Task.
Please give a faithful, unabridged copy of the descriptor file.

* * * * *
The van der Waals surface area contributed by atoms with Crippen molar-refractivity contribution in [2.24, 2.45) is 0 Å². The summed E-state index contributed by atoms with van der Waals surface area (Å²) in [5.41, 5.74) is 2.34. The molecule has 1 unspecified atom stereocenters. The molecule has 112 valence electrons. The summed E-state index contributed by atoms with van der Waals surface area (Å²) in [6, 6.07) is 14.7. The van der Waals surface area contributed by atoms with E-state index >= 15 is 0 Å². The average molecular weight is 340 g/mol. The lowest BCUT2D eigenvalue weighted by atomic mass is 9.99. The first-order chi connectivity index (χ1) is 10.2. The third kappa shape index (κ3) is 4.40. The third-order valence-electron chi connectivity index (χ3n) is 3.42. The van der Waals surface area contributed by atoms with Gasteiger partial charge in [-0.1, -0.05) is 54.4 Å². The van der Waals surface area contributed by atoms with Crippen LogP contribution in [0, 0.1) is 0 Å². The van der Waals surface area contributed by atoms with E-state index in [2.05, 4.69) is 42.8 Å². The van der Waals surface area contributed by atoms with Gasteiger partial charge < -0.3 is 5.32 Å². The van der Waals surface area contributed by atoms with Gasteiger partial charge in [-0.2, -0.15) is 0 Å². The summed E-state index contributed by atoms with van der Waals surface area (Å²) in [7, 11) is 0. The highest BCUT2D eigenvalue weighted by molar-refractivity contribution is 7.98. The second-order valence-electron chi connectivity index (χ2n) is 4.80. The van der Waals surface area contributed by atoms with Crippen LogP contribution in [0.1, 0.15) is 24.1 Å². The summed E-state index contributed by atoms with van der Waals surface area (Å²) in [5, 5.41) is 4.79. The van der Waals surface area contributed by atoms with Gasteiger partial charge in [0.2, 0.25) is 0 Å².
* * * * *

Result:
The van der Waals surface area contributed by atoms with Crippen molar-refractivity contribution in [2.24, 2.45) is 0 Å². The summed E-state index contributed by atoms with van der Waals surface area (Å²) in [5.41, 5.74) is 2.34. The molecule has 1 unspecified atom stereocenters. The molecule has 112 valence electrons. The summed E-state index contributed by atoms with van der Waals surface area (Å²) in [6, 6.07) is 14.7. The van der Waals surface area contributed by atoms with E-state index >= 15 is 0 Å². The average molecular weight is 340 g/mol. The lowest BCUT2D eigenvalue weighted by atomic mass is 9.99. The first-order chi connectivity index (χ1) is 10.2. The third kappa shape index (κ3) is 4.40. The third-order valence-electron chi connectivity index (χ3n) is 3.42. The van der Waals surface area contributed by atoms with Gasteiger partial charge in [-0.1, -0.05) is 54.4 Å². The van der Waals surface area contributed by atoms with Crippen LogP contribution in [0, 0.1) is 0 Å². The van der Waals surface area contributed by atoms with E-state index in [2.05, 4.69) is 42.8 Å². The van der Waals surface area contributed by atoms with Gasteiger partial charge < -0.3 is 5.32 Å². The van der Waals surface area contributed by atoms with Gasteiger partial charge in [-0.2, -0.15) is 0 Å². The summed E-state index contributed by atoms with van der Waals surface area (Å²) in [7, 11) is 0. The highest BCUT2D eigenvalue weighted by molar-refractivity contribution is 7.98. The second-order valence-electron chi connectivity index (χ2n) is 4.80. The van der Waals surface area contributed by atoms with Crippen LogP contribution in [0.1, 0.15) is 24.1 Å². The summed E-state index contributed by atoms with van der Waals surface area (Å²) in [5, 5.41) is 4.79. The van der Waals surface area contributed by atoms with Gasteiger partial charge in [0.2, 0.25) is 0 Å².